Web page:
The key part of the system was running the bricks past a camera paired with a computer running a neural net-based image classifier. That allows the computer (when sufficiently trained on brick images) to recognize bricks and thus categorize them by color, shape, or other parameters. Remember that as bricks pass by, they can be in any orientation, can be dirty, can even be stuck to other pieces. So having a flexible software system is key to recognizing—in a fraction of a second—what a given brick is, in order to sort it out. When a match is found, a jet of compressed air pops the piece off the conveyer belt and into a waiting bin.

After much experimentation, Mattheij rewrote the software (several times in fact) to accomplish a variety of basic tasks. At its core, the system takes images from a webcam and feeds them to a neural network to do the classification. Of course, the neural net needs to be "trained" by showing it lots of images, and telling it what those images represent. Mattheij's breakthrough was allowing the machine to effectively train itself, with guidance: Running pieces through allows the system to take its own photos, make a guess, and build on that guess. As long as Mattheij corrects the incorrect guesses, he ends up with a decent (and self-reinforcing) corpus of training data. As the machine continues running, it can rack up more training, allowing it to recognize a broad variety of pieces on the fly.

Here's another video, focusing on how the pieces move on conveyer belts (running at slow speed so puny humans can follow). You can also see the air jets in action:

In an email interview, Mattheij told Mental Floss that the system currently sorts LEGO bricks into more than 50 categories. It can also be run in a color-sorting mode to bin the parts across 12 color groups. (Thus at present you'd likely do a two-pass sort on the bricks: once for shape, then a separate pass for color.) He continues to refine the system, with a focus on making its recognition abilities faster. At some point down the line, he plans to make the software portion open source. You're on your own as far as building conveyer belts, bins, and so forth.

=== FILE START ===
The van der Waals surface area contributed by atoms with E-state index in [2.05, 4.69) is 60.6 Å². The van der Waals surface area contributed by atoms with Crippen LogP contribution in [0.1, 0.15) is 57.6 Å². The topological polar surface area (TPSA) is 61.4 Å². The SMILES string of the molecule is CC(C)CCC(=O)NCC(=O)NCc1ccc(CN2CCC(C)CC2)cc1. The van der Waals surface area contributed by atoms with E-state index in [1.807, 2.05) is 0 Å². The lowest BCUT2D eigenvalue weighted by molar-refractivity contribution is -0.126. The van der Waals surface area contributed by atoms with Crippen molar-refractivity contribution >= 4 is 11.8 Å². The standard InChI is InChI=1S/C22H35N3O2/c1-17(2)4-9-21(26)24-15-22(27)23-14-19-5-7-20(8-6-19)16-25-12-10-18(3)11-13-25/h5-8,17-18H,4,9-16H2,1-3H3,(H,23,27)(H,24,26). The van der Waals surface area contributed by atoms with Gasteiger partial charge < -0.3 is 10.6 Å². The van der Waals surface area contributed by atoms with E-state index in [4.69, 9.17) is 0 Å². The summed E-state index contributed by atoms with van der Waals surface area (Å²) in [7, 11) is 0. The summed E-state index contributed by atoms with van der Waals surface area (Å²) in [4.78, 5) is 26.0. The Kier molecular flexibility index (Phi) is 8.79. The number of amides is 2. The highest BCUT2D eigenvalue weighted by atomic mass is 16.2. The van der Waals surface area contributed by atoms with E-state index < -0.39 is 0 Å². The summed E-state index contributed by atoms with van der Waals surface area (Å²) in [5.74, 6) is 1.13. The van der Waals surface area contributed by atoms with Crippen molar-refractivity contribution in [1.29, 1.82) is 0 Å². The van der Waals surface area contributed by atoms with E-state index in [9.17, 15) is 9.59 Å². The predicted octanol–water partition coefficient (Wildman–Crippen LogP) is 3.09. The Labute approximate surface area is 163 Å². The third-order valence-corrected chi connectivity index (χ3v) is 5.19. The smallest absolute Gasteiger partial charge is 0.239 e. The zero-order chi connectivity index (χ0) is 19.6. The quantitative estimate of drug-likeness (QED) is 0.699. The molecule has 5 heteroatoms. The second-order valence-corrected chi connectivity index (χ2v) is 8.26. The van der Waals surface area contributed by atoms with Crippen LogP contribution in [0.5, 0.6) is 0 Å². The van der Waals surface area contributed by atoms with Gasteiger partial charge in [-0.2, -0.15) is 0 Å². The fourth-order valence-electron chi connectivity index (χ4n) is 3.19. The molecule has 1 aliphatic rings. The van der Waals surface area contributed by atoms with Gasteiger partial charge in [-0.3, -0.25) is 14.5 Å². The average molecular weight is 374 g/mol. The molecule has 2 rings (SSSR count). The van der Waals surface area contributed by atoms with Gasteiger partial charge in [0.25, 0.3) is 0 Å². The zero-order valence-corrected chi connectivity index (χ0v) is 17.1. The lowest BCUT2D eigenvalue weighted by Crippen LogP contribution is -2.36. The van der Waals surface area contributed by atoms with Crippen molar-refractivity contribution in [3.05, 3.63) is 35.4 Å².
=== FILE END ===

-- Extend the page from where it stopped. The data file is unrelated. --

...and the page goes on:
Check out Mattheij's writeup in two parts for more information. It starts with an overview of the story, followed up with a deep dive on the software. He's also tweeting about the project (among other things). And if you look around a bit, you'll find bulk LEGO brick auctions online—it's definitely a thing!

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Why Your iPhone Doesn't Always Show You the 'Decline Call' Button
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When you get an incoming call to your iPhone, the options that light up your screen aren't always the same. Sometimes you have the option to decline a call, and sometimes you only see a slider that allows you to answer, without an option to send the caller straight to voicemail. Why the difference?

A while back, Business Insider tracked down the answer to this conundrum of modern communication, and the answer turns out to be fairly simple.

If you get a call while your phone is locked, you’ll see the "slide to answer" button. In order to decline the call, you have to double-tap the power button on the top of the phone.

If your phone is unlocked, however, the screen that appears during an incoming call is different. You’ll see the two buttons, "accept" or "decline."

Either way, you get the options to set a reminder to call that person back or to immediately send them a text message. ("Dad, stop calling me at work, it’s 9 a.m.!")

[h/t Business Insider]